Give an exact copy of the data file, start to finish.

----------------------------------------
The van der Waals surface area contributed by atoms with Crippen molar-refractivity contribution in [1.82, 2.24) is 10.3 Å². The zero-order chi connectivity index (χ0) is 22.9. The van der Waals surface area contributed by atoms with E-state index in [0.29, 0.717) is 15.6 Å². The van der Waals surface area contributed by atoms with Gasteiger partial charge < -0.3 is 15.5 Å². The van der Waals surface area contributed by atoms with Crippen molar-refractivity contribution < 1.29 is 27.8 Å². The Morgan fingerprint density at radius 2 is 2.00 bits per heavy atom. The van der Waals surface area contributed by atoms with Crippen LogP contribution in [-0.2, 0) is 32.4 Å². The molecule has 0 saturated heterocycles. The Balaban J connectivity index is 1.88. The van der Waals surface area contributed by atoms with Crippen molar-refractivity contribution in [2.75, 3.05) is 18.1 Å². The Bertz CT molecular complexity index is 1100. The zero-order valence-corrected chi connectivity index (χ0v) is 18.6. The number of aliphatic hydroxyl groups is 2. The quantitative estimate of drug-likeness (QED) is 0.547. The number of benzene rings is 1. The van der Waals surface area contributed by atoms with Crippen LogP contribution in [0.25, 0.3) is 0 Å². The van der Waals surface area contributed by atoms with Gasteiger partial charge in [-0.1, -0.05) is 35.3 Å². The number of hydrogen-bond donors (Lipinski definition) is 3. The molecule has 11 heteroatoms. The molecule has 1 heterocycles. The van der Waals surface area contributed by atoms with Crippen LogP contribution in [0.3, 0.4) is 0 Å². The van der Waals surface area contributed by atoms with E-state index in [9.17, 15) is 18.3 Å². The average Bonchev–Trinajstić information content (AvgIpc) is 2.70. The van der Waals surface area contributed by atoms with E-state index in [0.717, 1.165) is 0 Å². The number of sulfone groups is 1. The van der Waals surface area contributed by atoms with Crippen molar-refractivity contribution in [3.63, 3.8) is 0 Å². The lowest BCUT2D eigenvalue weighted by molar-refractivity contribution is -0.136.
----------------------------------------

The van der Waals surface area contributed by atoms with Crippen molar-refractivity contribution in [1.82, 2.24) is 10.3 Å². The zero-order chi connectivity index (χ0) is 22.9. The van der Waals surface area contributed by atoms with E-state index in [0.29, 0.717) is 15.6 Å². The van der Waals surface area contributed by atoms with Gasteiger partial charge < -0.3 is 15.5 Å². The van der Waals surface area contributed by atoms with Crippen molar-refractivity contribution < 1.29 is 27.8 Å². The Morgan fingerprint density at radius 2 is 2.00 bits per heavy atom. The van der Waals surface area contributed by atoms with Crippen LogP contribution in [-0.2, 0) is 32.4 Å². The molecule has 0 saturated heterocycles. The Balaban J connectivity index is 1.88. The van der Waals surface area contributed by atoms with Crippen molar-refractivity contribution in [2.75, 3.05) is 18.1 Å². The Bertz CT molecular complexity index is 1100. The zero-order valence-corrected chi connectivity index (χ0v) is 18.6. The number of aliphatic hydroxyl groups is 2. The quantitative estimate of drug-likeness (QED) is 0.547. The number of benzene rings is 1. The van der Waals surface area contributed by atoms with Crippen LogP contribution in [0.25, 0.3) is 0 Å². The van der Waals surface area contributed by atoms with Gasteiger partial charge in [-0.1, -0.05) is 35.3 Å². The number of hydrogen-bond donors (Lipinski definition) is 3. The molecule has 11 heteroatoms. The molecule has 1 heterocycles. The van der Waals surface area contributed by atoms with Crippen LogP contribution in [0.3, 0.4) is 0 Å². The van der Waals surface area contributed by atoms with E-state index in [9.17, 15) is 18.3 Å². The average Bonchev–Trinajstić information content (AvgIpc) is 2.70. The van der Waals surface area contributed by atoms with E-state index in [0.717, 1.165) is 0 Å². The number of sulfone groups is 1. The van der Waals surface area contributed by atoms with Crippen molar-refractivity contribution in [3.63, 3.8) is 0 Å². The lowest BCUT2D eigenvalue weighted by molar-refractivity contribution is -0.136.